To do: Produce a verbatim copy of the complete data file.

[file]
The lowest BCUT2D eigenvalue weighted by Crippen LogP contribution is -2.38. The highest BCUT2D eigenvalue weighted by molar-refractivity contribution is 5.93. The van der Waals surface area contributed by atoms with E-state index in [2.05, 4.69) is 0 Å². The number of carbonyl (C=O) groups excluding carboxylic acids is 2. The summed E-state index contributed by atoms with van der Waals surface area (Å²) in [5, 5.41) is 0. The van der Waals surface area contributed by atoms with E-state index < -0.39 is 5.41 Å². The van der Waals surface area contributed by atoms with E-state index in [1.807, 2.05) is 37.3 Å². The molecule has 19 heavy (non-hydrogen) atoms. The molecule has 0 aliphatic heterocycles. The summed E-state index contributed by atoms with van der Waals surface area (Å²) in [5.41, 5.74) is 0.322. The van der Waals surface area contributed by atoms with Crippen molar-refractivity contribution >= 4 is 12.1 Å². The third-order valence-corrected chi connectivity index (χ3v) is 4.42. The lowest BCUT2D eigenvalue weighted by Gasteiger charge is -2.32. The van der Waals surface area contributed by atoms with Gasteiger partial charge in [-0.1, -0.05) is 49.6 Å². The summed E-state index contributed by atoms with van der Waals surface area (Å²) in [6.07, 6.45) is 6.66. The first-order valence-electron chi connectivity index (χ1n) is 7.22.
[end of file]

The lowest BCUT2D eigenvalue weighted by Crippen LogP contribution is -2.38. The highest BCUT2D eigenvalue weighted by molar-refractivity contribution is 5.93. The van der Waals surface area contributed by atoms with E-state index in [2.05, 4.69) is 0 Å². The number of carbonyl (C=O) groups excluding carboxylic acids is 2. The summed E-state index contributed by atoms with van der Waals surface area (Å²) in [5, 5.41) is 0. The van der Waals surface area contributed by atoms with E-state index < -0.39 is 5.41 Å². The van der Waals surface area contributed by atoms with E-state index in [1.807, 2.05) is 37.3 Å². The molecule has 19 heavy (non-hydrogen) atoms. The molecule has 0 aliphatic heterocycles. The summed E-state index contributed by atoms with van der Waals surface area (Å²) in [5.41, 5.74) is 0.322. The van der Waals surface area contributed by atoms with Crippen molar-refractivity contribution >= 4 is 12.1 Å². The third-order valence-corrected chi connectivity index (χ3v) is 4.42. The lowest BCUT2D eigenvalue weighted by Gasteiger charge is -2.32. The van der Waals surface area contributed by atoms with Gasteiger partial charge in [-0.1, -0.05) is 49.6 Å². The summed E-state index contributed by atoms with van der Waals surface area (Å²) in [6.07, 6.45) is 6.66. The first-order valence-electron chi connectivity index (χ1n) is 7.22.